Carter played the position with extreme tenacity. Over an 11-year period (1977-87), Carter averaged 139 games behind the plate — and that includes the strike-shortened 1981 season. And yet his bat stayed potent enough to join Yogi Berra, Johnny Bench and Carlton Fisk as the only catchers with 300 homers, 2,000 hits, 1,000 RBIs and 1,000 runs. And incredibly, his best month over his career was the last; he posted an .820 OPS in September/October games.
“Certainly physically he’s the strongest catcher I’ve seen,” former catcher Alan Ashby once said.
Pitchers loved throwing to Carter. Despite his creaky knees and his strong physique, Carter was renowned by them for his target and his ability to frame pitchers. He seemed to ball himself up behind his glove, so that the pitcher has this great, round pillow of a target with no extraneous movement.
The physical strength of Carter was exceeded by his mental strength. His mother had died of leukemia when she was 37; Carter was just 12 when he lost his mom. Raised Presbyterian, Carter saw his Christian faith grow under the guidance of a teammate in Montreal, John Boccabella, a Catholic who helped him make sense of his mother’s passing. He tirelessly raised funds to support leukemia research.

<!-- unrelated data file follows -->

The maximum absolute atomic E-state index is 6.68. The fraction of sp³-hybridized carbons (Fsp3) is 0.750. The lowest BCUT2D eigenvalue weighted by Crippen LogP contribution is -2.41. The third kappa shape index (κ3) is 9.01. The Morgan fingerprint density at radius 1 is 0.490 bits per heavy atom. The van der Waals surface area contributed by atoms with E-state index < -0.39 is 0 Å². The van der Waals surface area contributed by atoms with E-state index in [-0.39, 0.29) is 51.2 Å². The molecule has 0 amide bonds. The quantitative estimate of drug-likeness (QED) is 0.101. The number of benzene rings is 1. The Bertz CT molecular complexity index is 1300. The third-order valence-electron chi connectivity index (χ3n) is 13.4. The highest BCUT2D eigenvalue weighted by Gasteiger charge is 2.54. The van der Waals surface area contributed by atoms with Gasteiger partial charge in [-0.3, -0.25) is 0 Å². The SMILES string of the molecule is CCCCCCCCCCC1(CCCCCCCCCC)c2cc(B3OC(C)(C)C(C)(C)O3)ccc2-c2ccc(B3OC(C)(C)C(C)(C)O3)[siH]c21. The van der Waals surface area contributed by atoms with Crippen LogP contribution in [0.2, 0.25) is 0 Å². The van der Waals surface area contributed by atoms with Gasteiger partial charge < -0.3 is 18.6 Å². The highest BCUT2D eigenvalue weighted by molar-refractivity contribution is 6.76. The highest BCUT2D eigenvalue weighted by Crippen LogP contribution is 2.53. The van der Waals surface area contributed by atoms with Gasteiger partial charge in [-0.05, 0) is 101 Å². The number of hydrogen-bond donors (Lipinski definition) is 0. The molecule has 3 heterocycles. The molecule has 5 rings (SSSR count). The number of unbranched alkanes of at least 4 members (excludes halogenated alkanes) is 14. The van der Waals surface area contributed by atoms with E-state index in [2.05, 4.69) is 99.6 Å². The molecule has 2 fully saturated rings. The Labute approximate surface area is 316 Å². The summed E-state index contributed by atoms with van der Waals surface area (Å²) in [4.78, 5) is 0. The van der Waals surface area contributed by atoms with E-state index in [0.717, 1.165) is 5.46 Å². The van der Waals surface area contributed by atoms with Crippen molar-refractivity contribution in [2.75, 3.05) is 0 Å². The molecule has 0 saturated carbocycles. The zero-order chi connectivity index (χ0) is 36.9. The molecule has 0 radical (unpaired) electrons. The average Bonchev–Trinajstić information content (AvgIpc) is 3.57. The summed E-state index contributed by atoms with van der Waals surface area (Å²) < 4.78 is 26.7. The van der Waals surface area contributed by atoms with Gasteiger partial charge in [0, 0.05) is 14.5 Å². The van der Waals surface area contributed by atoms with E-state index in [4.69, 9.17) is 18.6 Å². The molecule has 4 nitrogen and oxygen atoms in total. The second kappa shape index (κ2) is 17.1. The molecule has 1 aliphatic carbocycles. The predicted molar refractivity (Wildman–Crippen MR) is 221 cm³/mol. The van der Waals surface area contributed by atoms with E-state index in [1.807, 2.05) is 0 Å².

By the time he was traded to the Mets following the 1984 season, with Montreal owner Charles Bronfman souring on him and money paid to star players, Carter was not just ready for New York — which was a Mets town then — but wanted it. In his first game in New York, Carter hit a walk-off homer at Shea Stadium, which practically invented the New York curtain calls that opponents came to despise as excessive. He became the last piece to what in another year would be not just a championship team, but also the best National League team since the dawn of free agency.
Above all, there is one moment that forever will define Gary Carter and his inner strength. On Saturday night, Oct. 25, 1986, after Keith Hernandez made the second out of the bottom of the 10th inning of World Series Game 6 with Boston leading the Mets 5-3, the videoboard at Shea Stadium briefly flashed this message: “Congratulations, 1986 World Champions, Boston Red Sox.”
There was one problem. The Red Sox would have to go through Kid to get that championship.